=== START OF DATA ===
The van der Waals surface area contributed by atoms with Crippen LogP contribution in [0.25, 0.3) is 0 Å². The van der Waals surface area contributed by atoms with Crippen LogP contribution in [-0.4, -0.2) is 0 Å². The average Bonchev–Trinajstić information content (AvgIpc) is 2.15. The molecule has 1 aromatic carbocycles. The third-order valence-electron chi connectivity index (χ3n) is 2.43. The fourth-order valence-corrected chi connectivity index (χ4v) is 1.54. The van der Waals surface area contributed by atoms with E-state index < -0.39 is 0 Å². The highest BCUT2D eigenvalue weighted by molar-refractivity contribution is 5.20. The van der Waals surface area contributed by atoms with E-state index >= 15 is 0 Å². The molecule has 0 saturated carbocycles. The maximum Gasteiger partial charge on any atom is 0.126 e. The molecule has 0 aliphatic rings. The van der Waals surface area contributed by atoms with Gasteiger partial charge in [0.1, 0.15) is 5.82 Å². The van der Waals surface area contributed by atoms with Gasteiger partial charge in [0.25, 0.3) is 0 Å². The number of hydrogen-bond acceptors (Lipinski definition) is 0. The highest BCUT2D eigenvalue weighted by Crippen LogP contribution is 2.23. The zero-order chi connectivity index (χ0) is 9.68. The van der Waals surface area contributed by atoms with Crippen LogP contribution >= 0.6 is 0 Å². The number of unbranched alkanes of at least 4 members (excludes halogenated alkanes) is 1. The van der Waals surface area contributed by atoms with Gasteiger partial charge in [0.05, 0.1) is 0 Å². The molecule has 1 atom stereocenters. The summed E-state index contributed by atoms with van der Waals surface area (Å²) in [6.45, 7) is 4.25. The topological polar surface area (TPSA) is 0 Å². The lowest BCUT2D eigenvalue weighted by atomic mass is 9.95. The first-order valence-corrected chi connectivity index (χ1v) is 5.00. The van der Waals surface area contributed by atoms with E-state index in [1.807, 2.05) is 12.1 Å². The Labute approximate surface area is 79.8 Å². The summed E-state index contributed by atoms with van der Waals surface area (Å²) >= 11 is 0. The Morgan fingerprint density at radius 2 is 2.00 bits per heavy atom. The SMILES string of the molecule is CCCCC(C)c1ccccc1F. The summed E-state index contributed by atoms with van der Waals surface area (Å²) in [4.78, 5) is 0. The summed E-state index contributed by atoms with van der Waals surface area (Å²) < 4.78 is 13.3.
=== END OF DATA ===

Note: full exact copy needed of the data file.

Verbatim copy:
The van der Waals surface area contributed by atoms with Crippen LogP contribution in [0.25, 0.3) is 0 Å². The van der Waals surface area contributed by atoms with Crippen LogP contribution in [-0.4, -0.2) is 0 Å². The average Bonchev–Trinajstić information content (AvgIpc) is 2.15. The molecule has 1 aromatic carbocycles. The third-order valence-electron chi connectivity index (χ3n) is 2.43. The fourth-order valence-corrected chi connectivity index (χ4v) is 1.54. The van der Waals surface area contributed by atoms with E-state index < -0.39 is 0 Å². The highest BCUT2D eigenvalue weighted by molar-refractivity contribution is 5.20. The van der Waals surface area contributed by atoms with E-state index >= 15 is 0 Å². The molecule has 0 saturated carbocycles. The maximum Gasteiger partial charge on any atom is 0.126 e. The molecule has 0 aliphatic rings. The van der Waals surface area contributed by atoms with Gasteiger partial charge in [0.1, 0.15) is 5.82 Å². The van der Waals surface area contributed by atoms with Gasteiger partial charge in [0.25, 0.3) is 0 Å². The number of hydrogen-bond acceptors (Lipinski definition) is 0. The highest BCUT2D eigenvalue weighted by Crippen LogP contribution is 2.23. The zero-order chi connectivity index (χ0) is 9.68. The van der Waals surface area contributed by atoms with Crippen LogP contribution >= 0.6 is 0 Å². The number of unbranched alkanes of at least 4 members (excludes halogenated alkanes) is 1. The van der Waals surface area contributed by atoms with Gasteiger partial charge in [0.05, 0.1) is 0 Å². The molecule has 1 atom stereocenters. The summed E-state index contributed by atoms with van der Waals surface area (Å²) in [6.45, 7) is 4.25. The topological polar surface area (TPSA) is 0 Å². The lowest BCUT2D eigenvalue weighted by atomic mass is 9.95. The first-order valence-corrected chi connectivity index (χ1v) is 5.00. The van der Waals surface area contributed by atoms with E-state index in [1.807, 2.05) is 12.1 Å². The Labute approximate surface area is 79.8 Å². The summed E-state index contributed by atoms with van der Waals surface area (Å²) >= 11 is 0. The Morgan fingerprint density at radius 2 is 2.00 bits per heavy atom. The SMILES string of the molecule is CCCCC(C)c1ccccc1F. The summed E-state index contributed by atoms with van der Waals surface area (Å²) in [4.78, 5) is 0. The summed E-state index contributed by atoms with van der Waals surface area (Å²) < 4.78 is 13.3.